Journalists are frequently told never to write anything in an email that might prove problematic if it was made public. "I always give people that advice," confirms Kevin Dale, executive editor for Colorado Public Radio.
Nonetheless, a three-year-old email Dale wrote while serving as executive editor and professor of practice for the Walter Cronkite School of Journalism and Mass Communication at Arizona State University has suddenly turned him into a whipping boy for j-school practices that plenty of folks see as antiquated and wrongheaded.
The person leading this particular charge is a former student: Aida Chávez, currently a reporter for The Intercept, who recently shared a note from Dale in which he warned that a tweet about her immigrant father ran afoul of the school's social-media policies. He added that such infractions could "result in a lower grade and, in egregious cases, may lead to removal from the program."
Dale's note was prompted by an August 2016 tweet by Chávez following a speech in Phoenix by then-presidential candidate Donald Trump. She countered Trump's usual immigration-related rhetoric by writing, "Fact: I wouldn't be here if my father didn't cross the border. He's an engineer. I'm trying to get two degrees and graduate early."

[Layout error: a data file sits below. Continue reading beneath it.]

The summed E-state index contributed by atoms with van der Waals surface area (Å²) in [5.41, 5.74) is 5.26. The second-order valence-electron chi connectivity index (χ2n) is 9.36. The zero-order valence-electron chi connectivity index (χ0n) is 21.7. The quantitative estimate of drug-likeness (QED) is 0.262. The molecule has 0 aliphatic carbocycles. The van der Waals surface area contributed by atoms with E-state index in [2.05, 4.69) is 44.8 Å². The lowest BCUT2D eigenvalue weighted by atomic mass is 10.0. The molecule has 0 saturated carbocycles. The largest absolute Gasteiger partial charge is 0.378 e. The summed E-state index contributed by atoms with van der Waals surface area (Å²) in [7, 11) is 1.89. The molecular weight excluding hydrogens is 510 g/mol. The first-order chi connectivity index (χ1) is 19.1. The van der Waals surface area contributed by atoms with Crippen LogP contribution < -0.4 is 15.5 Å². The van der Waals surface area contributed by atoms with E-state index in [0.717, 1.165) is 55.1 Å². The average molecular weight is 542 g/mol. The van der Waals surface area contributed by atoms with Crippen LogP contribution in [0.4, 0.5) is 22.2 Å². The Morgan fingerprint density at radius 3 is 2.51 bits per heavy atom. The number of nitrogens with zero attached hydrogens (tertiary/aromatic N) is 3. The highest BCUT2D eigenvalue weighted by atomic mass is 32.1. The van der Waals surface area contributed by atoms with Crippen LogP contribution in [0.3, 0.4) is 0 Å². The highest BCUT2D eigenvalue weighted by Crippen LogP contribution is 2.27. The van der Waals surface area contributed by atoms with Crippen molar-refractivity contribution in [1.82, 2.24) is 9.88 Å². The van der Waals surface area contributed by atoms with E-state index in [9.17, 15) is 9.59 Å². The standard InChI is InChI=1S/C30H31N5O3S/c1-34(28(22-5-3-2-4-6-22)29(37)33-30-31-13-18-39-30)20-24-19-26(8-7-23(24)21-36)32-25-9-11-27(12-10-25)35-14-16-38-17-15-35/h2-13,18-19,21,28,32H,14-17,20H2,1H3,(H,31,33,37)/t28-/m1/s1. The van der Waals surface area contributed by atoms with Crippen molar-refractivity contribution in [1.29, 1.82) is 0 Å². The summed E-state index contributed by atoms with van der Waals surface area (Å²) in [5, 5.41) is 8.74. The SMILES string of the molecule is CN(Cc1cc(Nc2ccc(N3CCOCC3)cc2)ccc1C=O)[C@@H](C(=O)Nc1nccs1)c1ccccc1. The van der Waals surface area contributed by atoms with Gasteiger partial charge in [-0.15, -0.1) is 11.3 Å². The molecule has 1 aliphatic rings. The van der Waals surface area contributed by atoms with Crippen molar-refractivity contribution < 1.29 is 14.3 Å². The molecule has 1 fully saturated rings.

Dale's chastisement over this seemingly benign observation didn't hinder Chávez's career, but it clearly stuck in her craw. As reported by Phoenix New Times, one of Westword's sister publications, she was reminded of the missive after learning that NPR Music had allegedly severed its relationship with a friend, writer Kim Kelly, over her "activist stance." On her Twitter account, which boasts more than 25,000 followers, Chávez subsequently paired Dale's text with an introduction that reads, "Wait since we’re on the subject, remember the time my journalism school wanted to kick me out of their DC program for tweeting that my parents are immigrants while I was an immigration reporter."
Here's the complete tweet:
wait since we’re on the subject, remember the time my journalism school wanted to kick me out of their DC program for tweeting that my parents are immigrants while I was an immigration reporter pic.twitter.com/qgcXhpUGHX— aída chávez (@aidachavez) July 26, 2019
The response to the item was immediate and overwhelming. At this writing, the post has generated nearly 15,000 likes, just shy of 3,000 shares and more than 500 comments, with the vast majority ripping Dale, the Cronkite School or both.
"Institutions that discipline young writers into this kind of absurd self-erasure are not equipped to deal with our political reality," one person maintained. Another wrote, "By the way, newsrooms: Hire someone who can tell the system and nonsensical rules to go f*** themselves, in a tweet as direct, unadorned and courageous as this one. Those are the reporters who are going to see through a lot of institutional BS and ask uncomfortable questions."
Chávez, for her part, had this to say to New Times via Twitter DM: "The Cronkite School should stop trying to train an entire generation of brilliant young people to be bootlickers. Fuck that, they owe me an apology."